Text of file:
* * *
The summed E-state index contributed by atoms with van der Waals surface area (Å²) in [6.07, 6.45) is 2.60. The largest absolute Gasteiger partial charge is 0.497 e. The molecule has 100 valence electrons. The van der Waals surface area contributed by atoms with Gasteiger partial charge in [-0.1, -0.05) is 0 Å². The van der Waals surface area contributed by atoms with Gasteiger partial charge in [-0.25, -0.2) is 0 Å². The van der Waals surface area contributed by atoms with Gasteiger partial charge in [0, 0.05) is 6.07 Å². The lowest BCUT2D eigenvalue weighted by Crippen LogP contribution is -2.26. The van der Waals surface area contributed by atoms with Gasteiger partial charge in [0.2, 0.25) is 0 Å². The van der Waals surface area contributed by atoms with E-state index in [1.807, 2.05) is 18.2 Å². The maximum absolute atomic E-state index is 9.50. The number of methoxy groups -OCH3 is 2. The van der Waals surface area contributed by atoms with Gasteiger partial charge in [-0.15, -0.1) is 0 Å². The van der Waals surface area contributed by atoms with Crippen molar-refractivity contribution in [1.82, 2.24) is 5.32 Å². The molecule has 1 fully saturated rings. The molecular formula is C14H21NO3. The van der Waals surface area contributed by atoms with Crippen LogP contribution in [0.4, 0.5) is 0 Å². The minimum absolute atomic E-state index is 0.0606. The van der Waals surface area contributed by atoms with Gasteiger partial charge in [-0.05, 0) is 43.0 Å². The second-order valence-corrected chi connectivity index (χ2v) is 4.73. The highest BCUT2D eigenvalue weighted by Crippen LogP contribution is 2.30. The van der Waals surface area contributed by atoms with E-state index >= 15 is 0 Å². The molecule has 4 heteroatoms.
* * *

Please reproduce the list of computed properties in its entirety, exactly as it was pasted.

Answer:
The summed E-state index contributed by atoms with van der Waals surface area (Å²) in [6.07, 6.45) is 2.60. The largest absolute Gasteiger partial charge is 0.497 e. The molecule has 100 valence electrons. The van der Waals surface area contributed by atoms with Gasteiger partial charge in [-0.1, -0.05) is 0 Å². The van der Waals surface area contributed by atoms with Gasteiger partial charge in [-0.25, -0.2) is 0 Å². The van der Waals surface area contributed by atoms with Gasteiger partial charge in [0, 0.05) is 6.07 Å². The lowest BCUT2D eigenvalue weighted by Crippen LogP contribution is -2.26. The van der Waals surface area contributed by atoms with Gasteiger partial charge in [0.2, 0.25) is 0 Å². The van der Waals surface area contributed by atoms with E-state index in [1.807, 2.05) is 18.2 Å². The maximum absolute atomic E-state index is 9.50. The number of methoxy groups -OCH3 is 2. The van der Waals surface area contributed by atoms with Gasteiger partial charge in [-0.15, -0.1) is 0 Å². The van der Waals surface area contributed by atoms with Crippen molar-refractivity contribution in [1.82, 2.24) is 5.32 Å². The molecule has 1 fully saturated rings. The molecular formula is C14H21NO3. The van der Waals surface area contributed by atoms with Crippen LogP contribution in [0.4, 0.5) is 0 Å². The minimum absolute atomic E-state index is 0.0606. The van der Waals surface area contributed by atoms with Gasteiger partial charge in [-0.05, 0) is 43.0 Å². The second-order valence-corrected chi connectivity index (χ2v) is 4.73. The highest BCUT2D eigenvalue weighted by Crippen LogP contribution is 2.30. The van der Waals surface area contributed by atoms with E-state index >= 15 is 0 Å². The molecule has 4 heteroatoms.